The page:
Hospital Appointments and Referrals

Your doctor will have written a referral letter but this will be a summary of the situation and will only have information up to the date it was written. 

You need to tell the specialist your own story so they understand what you want to get from the appointment and you need to understand what is going on including what happens next.

Before your appointment

  • Write down your two or three most important questions
  • List or bring all medicines or pills – including vitamins and supplements
  • Write down details of your symptoms, including when they started and what makes them better or worse
  • Ask the hospital for an interpreter or communication support if needed
  • Ask a friend or family member to come with you, if you like

During your appointment

  • Don’t be afraid to ask if you don’t understand. For example, “Can you say that again? I still don’t understand.”
  • If you don’t understand any words, ask for them to be written down and explained.
  • Write things down, or ask a family member or friend to take notes

Before you leave your appointment

Check that:

  • You’ve covered everything on your list
  • You understand, for example “Can I just check I understood what you said?”
  • You know what should happen next – and when. Write it down


  • “What happens next and do I come back and see you?”
  • “Who do I contact if I have any more problems or questions, including not receiving further appointment details?”
  • “Who do I contact if things get worse?”
  • “Do you have any written information or details of any support group or more help?”
  • “When will my GP be updated and do I need to contact the surgery, and when?”
  • “What are the tests for, how and when will I get the results, and what do they mean?”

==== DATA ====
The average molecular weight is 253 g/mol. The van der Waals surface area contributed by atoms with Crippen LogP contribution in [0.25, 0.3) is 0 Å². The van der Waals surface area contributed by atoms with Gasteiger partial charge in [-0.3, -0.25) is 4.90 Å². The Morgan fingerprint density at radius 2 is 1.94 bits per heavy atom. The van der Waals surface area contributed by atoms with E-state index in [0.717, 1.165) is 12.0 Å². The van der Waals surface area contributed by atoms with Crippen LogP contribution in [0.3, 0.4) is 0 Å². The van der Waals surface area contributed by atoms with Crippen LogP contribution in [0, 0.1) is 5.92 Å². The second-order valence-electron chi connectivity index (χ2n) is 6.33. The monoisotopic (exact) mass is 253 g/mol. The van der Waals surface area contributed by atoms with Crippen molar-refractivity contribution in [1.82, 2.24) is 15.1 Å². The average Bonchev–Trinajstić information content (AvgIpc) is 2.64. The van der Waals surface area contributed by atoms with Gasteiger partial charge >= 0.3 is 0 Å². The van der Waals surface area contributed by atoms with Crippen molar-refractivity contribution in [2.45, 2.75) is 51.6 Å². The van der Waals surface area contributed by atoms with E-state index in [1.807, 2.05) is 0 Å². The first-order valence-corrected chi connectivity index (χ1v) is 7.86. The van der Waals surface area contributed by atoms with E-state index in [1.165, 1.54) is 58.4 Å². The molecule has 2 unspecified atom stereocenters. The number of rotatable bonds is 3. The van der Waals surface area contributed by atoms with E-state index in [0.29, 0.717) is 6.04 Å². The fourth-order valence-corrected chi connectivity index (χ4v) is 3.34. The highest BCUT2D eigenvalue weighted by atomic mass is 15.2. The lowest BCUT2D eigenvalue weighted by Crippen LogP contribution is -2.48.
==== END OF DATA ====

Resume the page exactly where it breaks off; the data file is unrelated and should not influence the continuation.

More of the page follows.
• For copies of letters written about you – you are entitled to these
  • For a sick (fit) note if you need one. The hospital specialist can and should issue these and should not ask you to see your GP to get one. They can also write notes about fitness to fly or other activities if they have given a verbal opinion.

Hospital Tests

If the hospital arranges tests they have the clinical responsibility to let you know the results and what they mean. 

They should tell the surgery but this can take a long time. 

In 2017 Salisbury Hospital stopped automatically copying results of tests to the GP – so we will not know that you have had the test or the result.

If you contact the surgery about a hospital test result you will be asked to contact the hospital directly (you are allowed to do this).

After your appointment don’t forget the following

  • Write down what you discussed and what happens next. Keep your notes
  • Book any tests that you can and put the dates in your diary
  • If issued a hospital prescription take it to the hospital pharmacy (it may not be possible to get from the GP)

Clarification of the Hospital Treatment

This is far better discussed directly with the specialist leading your treatment, and not stored up your questions for the GP. 

Questions you might ask include:

  • Are there other ways to treat my condition?
  • What do you recommend?
  • Are there any side effects or risks?
  • How long will I need treatment for?
  • How will I know if the treatment is working?
  • How effective is this treatment?
  • What will happen if I don’t have any treatment?
  • Is there anything I should stop or avoid doing?
  • Is there anything else I can do to help myself?

Answers to FAQ on Hospital Care

Most referrals are made electronically via Sarum Referral Centre. Some hospital services are not available via the electronic system and we make the appointment request by other methods. 

The hospital will then contact you directly by letter or phone call with the date and time of the appointment. 

If you cannot make an appointment please contact the hospital as soon as possible so they can use the slot for someone else.

You may have to wait longer than you would like but please do not ask us to try and get you seen sooner, even if the hospital asks you to do this. We are not permitted to write “hurry up” letters unless your condition has deteriorated significantly.

Private Referrals

A number of private referrals have not been received by the specialist in question, so we ask patients being referred privately to collect the letter from the surgery and get it to the specialist themselves. This means you know the letter has been done and sent on.

Once you have collected the letter any problems with the referral need to be raised directly with the consultant and not the surgery. You will be taking responsibility for any risks involved.